Dickens: the frozen dead and a macabre Swiss mortuary

Dickens is the master of London writing but a grisly and compelling scene in Little Dorrit was inspired by his travels in the Swiss Alps.

Great St Bernard Hospice

Great St Bernard Hospice (Wikipedia: https://en.wikipedia.org/wiki/Great_St_Bernard_Hospice)

Halfway through Little Dorrit the location of the story shifts to Switzerland where a group of travellers are making their way up the ancient Great St. Bernard Pass to shelter for the night at the convent of the Great St Bernard Hospice. The hospice is historically famous for its use of St. Bernard dogs in rescue operations.

The arrival at the convent as darkness falls across the mountains is written in pure Dickensian drama and desolate atmosphere. Then there follows a macabre description of a mortuary of the frozen dead as the living travellers gather for warmth and shelter merely a stone’s throw away. It’s worth quoting the passage in full.

“While all this noise and hurry were rife among the living travellers, there, too, silently assembled in a grated house half-a-dozen paces removed, with the same cloud enfolding them and the same snow flakes drifting in upon them, were the dead travellers found upon the mountain. The mother, storm-belated many winters ago, still standing in the corner with her baby at her breast; the man who had frozen with his arm raised to his mouth in fear or hunger, still pressing it with his dry lips after years and years. An awful company, mysteriously come together! A wild destiny for that mother to have foreseen! ‘Surrounded by so many and such companions upon whom I never looked, and never shall look, I and my child will dwell together inseparable, on the Great Saint Bernard, outlasting generations who will come to see us, and will never know our name, or one word of our story but the end.”

It is a scene of quiet horror and powerful poignancy. Intrigued by the short description of I looked further into it and read that Dickens had come across the mortuary while travelling in Switzerland in 1846, a country he loved and visited several times during his life.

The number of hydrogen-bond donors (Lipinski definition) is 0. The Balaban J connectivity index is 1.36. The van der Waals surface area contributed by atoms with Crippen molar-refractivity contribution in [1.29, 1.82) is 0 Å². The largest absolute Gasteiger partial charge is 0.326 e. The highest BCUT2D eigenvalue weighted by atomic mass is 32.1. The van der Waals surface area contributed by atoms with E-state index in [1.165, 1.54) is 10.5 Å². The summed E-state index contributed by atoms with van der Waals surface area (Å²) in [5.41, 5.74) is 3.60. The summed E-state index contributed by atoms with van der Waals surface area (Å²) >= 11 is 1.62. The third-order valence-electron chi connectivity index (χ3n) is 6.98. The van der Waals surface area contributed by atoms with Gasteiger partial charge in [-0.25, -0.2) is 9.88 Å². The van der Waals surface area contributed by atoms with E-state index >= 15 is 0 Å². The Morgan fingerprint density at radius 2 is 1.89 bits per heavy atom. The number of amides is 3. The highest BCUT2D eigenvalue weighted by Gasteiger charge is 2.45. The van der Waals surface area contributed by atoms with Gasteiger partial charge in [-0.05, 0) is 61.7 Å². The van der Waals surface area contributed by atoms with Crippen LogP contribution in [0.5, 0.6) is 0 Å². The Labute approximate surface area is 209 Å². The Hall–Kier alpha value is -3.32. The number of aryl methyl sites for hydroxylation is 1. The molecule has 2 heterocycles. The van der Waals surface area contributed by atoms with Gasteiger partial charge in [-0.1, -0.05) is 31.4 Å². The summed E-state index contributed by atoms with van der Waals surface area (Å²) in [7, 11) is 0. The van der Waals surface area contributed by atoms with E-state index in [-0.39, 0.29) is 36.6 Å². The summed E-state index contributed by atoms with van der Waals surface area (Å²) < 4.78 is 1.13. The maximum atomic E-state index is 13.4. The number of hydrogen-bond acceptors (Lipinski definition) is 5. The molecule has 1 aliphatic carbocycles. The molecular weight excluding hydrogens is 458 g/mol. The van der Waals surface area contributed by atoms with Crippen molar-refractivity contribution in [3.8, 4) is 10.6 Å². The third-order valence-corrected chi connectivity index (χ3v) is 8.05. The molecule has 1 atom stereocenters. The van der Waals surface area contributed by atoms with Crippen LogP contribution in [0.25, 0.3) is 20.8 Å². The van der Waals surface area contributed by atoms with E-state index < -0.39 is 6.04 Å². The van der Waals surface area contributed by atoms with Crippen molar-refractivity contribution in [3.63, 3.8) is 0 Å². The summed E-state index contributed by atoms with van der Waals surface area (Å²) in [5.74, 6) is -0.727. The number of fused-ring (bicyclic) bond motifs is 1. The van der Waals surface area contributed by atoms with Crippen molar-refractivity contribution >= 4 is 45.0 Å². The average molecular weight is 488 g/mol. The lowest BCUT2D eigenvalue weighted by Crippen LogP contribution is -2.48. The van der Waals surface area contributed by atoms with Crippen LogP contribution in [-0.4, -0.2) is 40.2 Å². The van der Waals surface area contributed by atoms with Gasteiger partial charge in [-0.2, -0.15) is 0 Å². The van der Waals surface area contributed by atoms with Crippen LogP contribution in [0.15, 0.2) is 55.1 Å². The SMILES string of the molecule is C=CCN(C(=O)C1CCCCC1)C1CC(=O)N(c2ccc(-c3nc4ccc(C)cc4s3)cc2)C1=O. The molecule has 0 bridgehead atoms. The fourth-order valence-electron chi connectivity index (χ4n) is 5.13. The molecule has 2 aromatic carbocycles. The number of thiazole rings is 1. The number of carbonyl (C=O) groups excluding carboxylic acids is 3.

A letter to his friend and biographer, John Forster, provides an interesting background insight into the scene in Little Dorrit. Dickens appeared to be impressed and terrified by the landscape, describing its desolation with a certain relish.

“I wish to God you could see that place. A great hollow on the top of a range of dreadful mountains, fenced in by riven rocks of every shape and colour: and in the midst, a black lake, with phantom clouds perpetually stalking over it. Peaks, and points, and plains of eternal ice and snow, bounding the view, and shutting out the world on every side: the lake reflecting nothing: and no human figure in the scene.”

Nothing of life or living interest in the picture, but the grey dull walls of the convent. No vegetation of any sort or kind. Nothing growing, nothing stirring. Everything iron-bound, and frozen up.

The mortuary was an outhouse beside the convent full of those who crossing the pass, the unclaimed presented as they were found in the snow. They were “not laid down, or stretched out, but standing up, in corners and against walls; some erect and horribly human, with distinct expressions on the faces; some sunk down on their knees; some dropping over on one side; some tumbled down altogether, and presenting a heap of skulls and fibrous dust. There is no other decay in that atmosphere; and there they remain during the short days and the long nights, the only human company out of doors, withering away by grains, and holding ghastly possession of the mountain where they died.”

The letter then moves on to pouring scorn and humbug on the monks and the St. Bernard dogs.